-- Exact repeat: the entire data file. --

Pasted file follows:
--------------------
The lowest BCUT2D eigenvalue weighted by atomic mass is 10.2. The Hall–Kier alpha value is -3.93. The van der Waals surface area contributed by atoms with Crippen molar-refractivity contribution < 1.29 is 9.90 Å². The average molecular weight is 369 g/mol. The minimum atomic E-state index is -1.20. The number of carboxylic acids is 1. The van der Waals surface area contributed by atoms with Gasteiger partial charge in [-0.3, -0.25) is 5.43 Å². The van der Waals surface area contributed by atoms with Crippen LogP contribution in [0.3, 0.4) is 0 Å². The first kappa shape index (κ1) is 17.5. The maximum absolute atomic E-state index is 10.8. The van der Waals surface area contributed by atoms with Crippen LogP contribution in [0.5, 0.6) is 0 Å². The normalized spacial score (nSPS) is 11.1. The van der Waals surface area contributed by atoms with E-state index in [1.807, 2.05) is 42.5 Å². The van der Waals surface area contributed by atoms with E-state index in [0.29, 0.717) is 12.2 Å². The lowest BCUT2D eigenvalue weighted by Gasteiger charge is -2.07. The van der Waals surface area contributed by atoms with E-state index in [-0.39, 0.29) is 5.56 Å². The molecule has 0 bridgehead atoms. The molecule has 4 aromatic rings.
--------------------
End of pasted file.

The lowest BCUT2D eigenvalue weighted by atomic mass is 10.2. The Hall–Kier alpha value is -3.93. The van der Waals surface area contributed by atoms with Crippen molar-refractivity contribution < 1.29 is 9.90 Å². The average molecular weight is 369 g/mol. The minimum atomic E-state index is -1.20. The number of carboxylic acids is 1. The van der Waals surface area contributed by atoms with Gasteiger partial charge in [-0.3, -0.25) is 5.43 Å². The van der Waals surface area contributed by atoms with Crippen LogP contribution in [0.3, 0.4) is 0 Å². The first kappa shape index (κ1) is 17.5. The maximum absolute atomic E-state index is 10.8. The van der Waals surface area contributed by atoms with Crippen LogP contribution in [0.5, 0.6) is 0 Å². The normalized spacial score (nSPS) is 11.1. The van der Waals surface area contributed by atoms with E-state index in [1.807, 2.05) is 42.5 Å². The van der Waals surface area contributed by atoms with E-state index in [0.29, 0.717) is 12.2 Å². The lowest BCUT2D eigenvalue weighted by Gasteiger charge is -2.07. The van der Waals surface area contributed by atoms with E-state index in [-0.39, 0.29) is 5.56 Å². The molecule has 0 bridgehead atoms. The molecule has 4 aromatic rings.